Looking at Early Medieval States from a strategic-relational aspect reveals the inner workings of the politics of land, grants, charters and gift-giving, establishing hegemonies.
The Early Medieval State: A Strategic-Relational Approach
Álvaro Carvajal Castro, Carlos Tejerizo-García
First published: 01 December 2022
Journal of Historical Sociology
After the collapse of the Western Roman Empire, a handful of successor kingdoms took over, of which a few gradually succeeded in establishing themselves as proper “states” or “polities”, that is, organised societies taking the form of political entities.
However, the question remains: how should we understand these states or polities, which remain contested concepts in the historiography of early medieval societies? A newly published overview by Álvaro Carvajal Castro and Carlos Tejerizo-García from the University of Salamanca takes their point of departure from the thinking of the political scientist Bob Jessop, who launched the idea that a state is not an entity with certain institutional features but constitutes of a set of relations coordinating different social interests carried by different persons active in a specific social field.
In the paper, the historians contend that a richer conceptualisation of the state can overcome the limits of the debate as it has been framed so far and provide a deeper insight into how social relations shaped and were shaped by the development of early medieval polities.
After reviewing the most significant historiographical contributions to the debate, the paper introduces the Strategic-Relational Approach to the state, as formulated by B. Jessop (Jessop, B. (2007) State Power. A Strategic-Relational Approach. Cambridge: Polity Press), as one that can provide a more nuanced understanding of early medieval polities. Particular emphasis is made on analysing class relationships and articulating hegemonic projects as two particularly fruitful lines of inquiry.
Finally, the paper focuses on one particular instance of early medieval political practice, the politics of the land, as a means to illustrate the approach’s potential.
The review of the historiography here is particularly valuable. This study enables us to identify some of the weaknesses the older” institutional” historians” have in common.” First, they are frequently based on a restrictive view of the state as a set of institutional and governmental features, and fail to question how institutions are themselves built and sustained or transformed over time. Second, they do not account for the articulation between the political and the economic realms. Partly as a consequence of this, and third, they only contemplate the agency of the elites in the shaping and workings of the state, neglecting the agency of other social actors”, the authors write.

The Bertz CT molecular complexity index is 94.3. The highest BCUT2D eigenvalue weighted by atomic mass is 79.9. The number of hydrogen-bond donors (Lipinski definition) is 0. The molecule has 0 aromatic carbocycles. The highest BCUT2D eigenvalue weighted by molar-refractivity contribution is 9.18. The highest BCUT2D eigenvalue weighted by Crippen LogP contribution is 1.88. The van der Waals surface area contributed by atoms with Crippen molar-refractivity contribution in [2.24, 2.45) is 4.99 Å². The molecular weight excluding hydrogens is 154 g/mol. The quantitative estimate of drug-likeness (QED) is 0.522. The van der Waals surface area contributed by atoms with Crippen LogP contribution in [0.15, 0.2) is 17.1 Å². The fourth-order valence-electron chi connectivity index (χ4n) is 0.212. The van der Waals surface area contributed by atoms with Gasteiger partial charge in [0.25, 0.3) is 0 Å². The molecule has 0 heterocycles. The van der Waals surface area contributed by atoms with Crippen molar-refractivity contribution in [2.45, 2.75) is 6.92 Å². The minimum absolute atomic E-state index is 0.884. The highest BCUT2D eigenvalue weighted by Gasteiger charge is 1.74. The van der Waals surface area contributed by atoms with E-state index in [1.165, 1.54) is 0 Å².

This approach aligns well with the present understanding of the paradigmatic shift in the concept of the so-called “social action”, which took place inside sociology in the late 20th century. According to this view, there is no such thing (as 20th-century sociology used to claim) as “social actions”. Instead, actions are always carried out by humans based on or induced by certain more or less ingrained cultural norms and reflexes. In short: “classes”, “tribes”, or “thrones” (kingdoms) do not act; persons or groups of persons do according to their cultural “habitus”.
Although not precisely touching upon this broader debate inside cultural sociology, the article points out how it pays to analyse the Early Medieval “Politics of the land” as the cultural construction of a specific habitus expressed through matrimonial practices, gift-giving, the wielding of the instruments of grants and charters, the flaunting of certain cultural symbols (brooches) etc.
Although Álvaro Carvajal Castro and Carlos Tejerizo-García do acknowledge the initial “bricolage” or “creolisation” character of the Early Medieval Formations of the governing habitus of people harvesting “elements of both the former Empire and their Germanic background to produce new frameworks defining new sets of opportunities and constraints for domination and political practice”, they decisively move on to describe the ingrained cultural habitus of the elite in Early Medieval as “Ethoi”.
Interestingly, this fits well with a Post-Parsonian sociology whereby we have to operate with the fact that there is no such “thing” as a “social act”. Institutions do not act; people do. Furthermore, they primarily act unreflected according to their ingrained cultural habitus or dispositions (values).
Motivation and Justification: A Dual-Process Model of Culture in Action.
By Stephen Vaisey
In: American Journal of Sociology (2009) Vol. 114( 6) : pp.1675–171